The science that is elevated by the list is not the only science that matters. Research from the global South tends to focus on solving challenges on the ground, drawing on multiple voices in local spaces and including practitioner knowledge, to co-produce solutions.

From our experience in Durban on South Africa’s east coast, local researchers, drawing on contextualized and decolonized global knowledge, influence the position of local policy makers and practitioners on climate change solutions. An example is research undertaken in informal settlements by university researchers with communities, which is shaping Durban’s climate change action.

To achieve a better global balance of important work on climate change, a list like the Reuters one could include a measure of the localized application and influence of research. What also matters is that the exclusion of ideas inhibits the production of knowledge for globally relevant innovation, transformation and action. Northern literature dominates global thinking and practice as shown through the spatiality of the list, but this science does not always provide globally relevant solutions, and often has limited application or meaning in the global South.

Addressing the global problem of climate change requires an engagement with the theories, knowledge and experiences from all parts of the world. Science from the global South may well provide innovative climate change solutions, but very little of this science makes it into the global conversation. The imbalance in influence, therefore, has implications for both global and local action.

Global South vulnerable to worst impacts of climate change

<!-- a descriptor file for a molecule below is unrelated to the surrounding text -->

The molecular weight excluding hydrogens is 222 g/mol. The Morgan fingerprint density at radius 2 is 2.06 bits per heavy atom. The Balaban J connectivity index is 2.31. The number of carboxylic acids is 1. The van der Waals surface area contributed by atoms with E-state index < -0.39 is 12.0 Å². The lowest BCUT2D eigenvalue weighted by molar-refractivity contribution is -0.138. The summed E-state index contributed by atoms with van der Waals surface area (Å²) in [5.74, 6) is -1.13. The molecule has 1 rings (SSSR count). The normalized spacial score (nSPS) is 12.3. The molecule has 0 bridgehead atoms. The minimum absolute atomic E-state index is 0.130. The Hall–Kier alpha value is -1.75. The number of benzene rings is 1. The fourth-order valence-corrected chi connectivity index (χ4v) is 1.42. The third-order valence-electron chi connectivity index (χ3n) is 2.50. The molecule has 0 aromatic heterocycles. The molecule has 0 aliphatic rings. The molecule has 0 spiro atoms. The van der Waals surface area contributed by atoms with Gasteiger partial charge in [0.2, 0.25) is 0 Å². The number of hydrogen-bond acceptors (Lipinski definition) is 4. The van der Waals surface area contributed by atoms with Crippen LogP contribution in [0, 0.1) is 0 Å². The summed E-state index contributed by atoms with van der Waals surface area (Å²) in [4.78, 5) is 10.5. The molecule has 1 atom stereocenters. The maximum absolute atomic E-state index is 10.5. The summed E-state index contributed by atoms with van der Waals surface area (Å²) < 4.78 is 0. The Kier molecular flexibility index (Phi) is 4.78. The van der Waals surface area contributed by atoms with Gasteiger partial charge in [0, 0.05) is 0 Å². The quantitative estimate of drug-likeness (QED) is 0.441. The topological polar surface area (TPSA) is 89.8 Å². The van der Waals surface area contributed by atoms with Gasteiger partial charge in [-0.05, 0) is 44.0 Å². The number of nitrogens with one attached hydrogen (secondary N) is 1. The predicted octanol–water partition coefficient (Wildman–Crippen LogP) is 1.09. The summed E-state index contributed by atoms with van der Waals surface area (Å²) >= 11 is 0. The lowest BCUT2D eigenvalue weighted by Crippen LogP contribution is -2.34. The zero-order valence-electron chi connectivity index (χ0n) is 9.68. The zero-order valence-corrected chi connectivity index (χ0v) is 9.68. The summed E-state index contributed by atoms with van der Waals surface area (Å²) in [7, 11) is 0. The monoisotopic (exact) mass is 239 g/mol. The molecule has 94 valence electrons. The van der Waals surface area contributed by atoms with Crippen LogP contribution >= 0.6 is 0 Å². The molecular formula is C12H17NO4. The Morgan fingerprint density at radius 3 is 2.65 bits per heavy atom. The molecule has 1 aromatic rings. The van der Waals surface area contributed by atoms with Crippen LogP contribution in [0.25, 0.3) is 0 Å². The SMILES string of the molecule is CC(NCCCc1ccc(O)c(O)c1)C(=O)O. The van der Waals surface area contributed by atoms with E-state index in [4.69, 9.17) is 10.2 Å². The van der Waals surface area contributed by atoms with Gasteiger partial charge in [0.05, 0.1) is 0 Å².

The global South is faced with the most severe consequences of climate change. Sub-Saharan Africa, South Asia and small island developing states are identified as key vulnerability hotspots. Sub-Saharan Africa already has a large share of the population living in multidimensional poverty. Across the continent there is a high dependence on agriculture which is predominantly rain-fed. Changing rainfall patterns and low irrigation rates are compromising these livelihoods. Rapidly growing coastal population centers are increasingly exposed and vulnerable to rising sea levels.

Much of the global literature is blind to and silent on the lived experiences of the majority of the globe. This includes extreme and multidimensional poverty, inequality, informality, gender inequity, cultural and language diversity, rapid urbanization and weak governance, and how these intersect with climate change. An incomplete literature will miss important solutions in the global fight against climate change.

The most compelling story in the Hot List publication is the unequal global distribution of knowledge and expertise. But this is not acknowledged, debated or highlighted as a cause for grave concern. It may not be the responsibility of an international news agency like Reuters to solve this issue, but an agency that claims to provide “trusted intelligence” and “freedom from bias” should at least point it out.

This article is republished from The Conversation under a Creative Commons license. Read the original article.